"Harnessing natural biogeochemical cycles for waste treatment: examples of successful environmental biotechnologies"
In celebration of Global Biotech Week, CBB presents:
1:45 – Sign-in
2:00 – Lecture: "Harnessing natural biogeochemical cycles for waste
treatment: examples of successful environmental biotechnologies"
3:30 – Networking reception
4:30 – Close
Groundwater, surface water and soil contamination are serious threats to global health and prosperity. Petroleum hydrocarbons, industrial solvents, pesticides and metals are examples of frequent culprits. Some microbes have evolved and adapted to transform or detoxify contaminants in the environment. Many industrial and municipal wastewater treatment processes already make extensive use of amazing microbial communities for clean-up. With deeper understanding of the underlying processes afforded through community DNA sequencing and related technologies, new or improved approaches for water and waste treatment are being developed. For example, a remarkable group of microbes called Dehalococcoides can dechlorinate the common dry-cleaning solvent tetrachloroethene and the ubiquitous industrial solvent trichloroethene to the benign product ethene. Remarkably, these organisms grow as they detoxify these chemicals, spawning effective and growing commercial bioremediation and bioaugmentation approaches. This is just one example of the many other natural communities of microbes that are being tapped for their unique abilities to convert wastes to re-useable and thus valuable products.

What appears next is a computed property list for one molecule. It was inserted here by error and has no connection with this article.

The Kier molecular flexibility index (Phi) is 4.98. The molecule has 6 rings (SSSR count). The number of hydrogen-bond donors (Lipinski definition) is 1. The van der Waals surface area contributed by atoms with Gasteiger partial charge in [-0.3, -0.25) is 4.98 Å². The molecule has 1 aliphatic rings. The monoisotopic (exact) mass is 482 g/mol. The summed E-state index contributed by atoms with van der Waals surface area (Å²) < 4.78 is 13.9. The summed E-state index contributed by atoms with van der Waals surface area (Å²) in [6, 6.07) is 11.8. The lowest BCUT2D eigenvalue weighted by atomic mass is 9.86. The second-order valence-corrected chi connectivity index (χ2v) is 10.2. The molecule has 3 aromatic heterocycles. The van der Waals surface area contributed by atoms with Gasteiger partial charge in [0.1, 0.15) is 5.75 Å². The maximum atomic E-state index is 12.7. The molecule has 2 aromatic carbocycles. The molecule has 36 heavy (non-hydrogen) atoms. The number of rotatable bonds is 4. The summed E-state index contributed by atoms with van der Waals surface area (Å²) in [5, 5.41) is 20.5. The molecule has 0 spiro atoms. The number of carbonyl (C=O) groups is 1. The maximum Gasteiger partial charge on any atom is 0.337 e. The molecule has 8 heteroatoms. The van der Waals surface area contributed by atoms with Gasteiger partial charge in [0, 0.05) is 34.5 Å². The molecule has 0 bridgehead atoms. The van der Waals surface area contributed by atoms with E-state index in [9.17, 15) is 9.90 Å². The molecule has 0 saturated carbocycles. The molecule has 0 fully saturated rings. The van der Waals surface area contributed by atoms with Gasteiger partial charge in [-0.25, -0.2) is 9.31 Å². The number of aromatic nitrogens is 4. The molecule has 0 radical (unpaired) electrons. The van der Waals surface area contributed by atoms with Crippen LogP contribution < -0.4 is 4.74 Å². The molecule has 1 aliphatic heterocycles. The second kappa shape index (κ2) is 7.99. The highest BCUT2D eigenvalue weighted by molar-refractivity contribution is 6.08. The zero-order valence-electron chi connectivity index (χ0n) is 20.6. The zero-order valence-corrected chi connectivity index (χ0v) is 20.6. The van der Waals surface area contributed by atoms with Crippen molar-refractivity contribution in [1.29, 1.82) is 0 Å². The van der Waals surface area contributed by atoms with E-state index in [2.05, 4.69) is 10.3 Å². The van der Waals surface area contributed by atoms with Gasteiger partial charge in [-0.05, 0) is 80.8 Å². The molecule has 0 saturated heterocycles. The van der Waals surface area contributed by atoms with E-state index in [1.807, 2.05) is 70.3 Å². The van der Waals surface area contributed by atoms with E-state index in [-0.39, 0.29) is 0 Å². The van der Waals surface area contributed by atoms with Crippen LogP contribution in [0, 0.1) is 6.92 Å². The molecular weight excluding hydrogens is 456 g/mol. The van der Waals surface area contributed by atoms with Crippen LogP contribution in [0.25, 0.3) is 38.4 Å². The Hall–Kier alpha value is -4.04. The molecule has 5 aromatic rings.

Elizabeth A. Edwards, PhD, P. Eng., FCAE, FRSC, Professor, Department of Chemical Engineering and Applied Chemistry, and Cell and Systems Biology (Status only), University of Toronto. Dr. Elizabeth Edwards holds Bachelor’s and Master’s degrees in Chemical Engineering from McGill University, Montreal, and a PhD degree (1993) in Civil and Environmental Engineering from Stanford University. She is internationally known for her work on anaerobic bioremediation, the application of molecular biology and metagenomics to uncover novel microbial processes, and the transition of laboratory research into commercial practice to develop bioremediation and bioaugmentation strategies for groundwater pollutants. She is also the founding director of BioZone, a Centre for Applied Bioscience and Bioengineering Research at the University of Toronto and a Tier 1 Canada Research Chair in Anaerobic Biotechnology. In 2016, she was awarded the Killam Prize in recognition of outstanding career achievements.
Keywords: biodegradation, bioremediation of toxic chemicals, anaerobic digestion of industrial and municipal wastes, biotransformation of waste to high value products
Event is FREE but registration is required via EventBrite Pay parking available in lots Q or N (map)
This event is supported by the Centre for Bioengineering and Biotechnology (CBB) at the University of Waterloo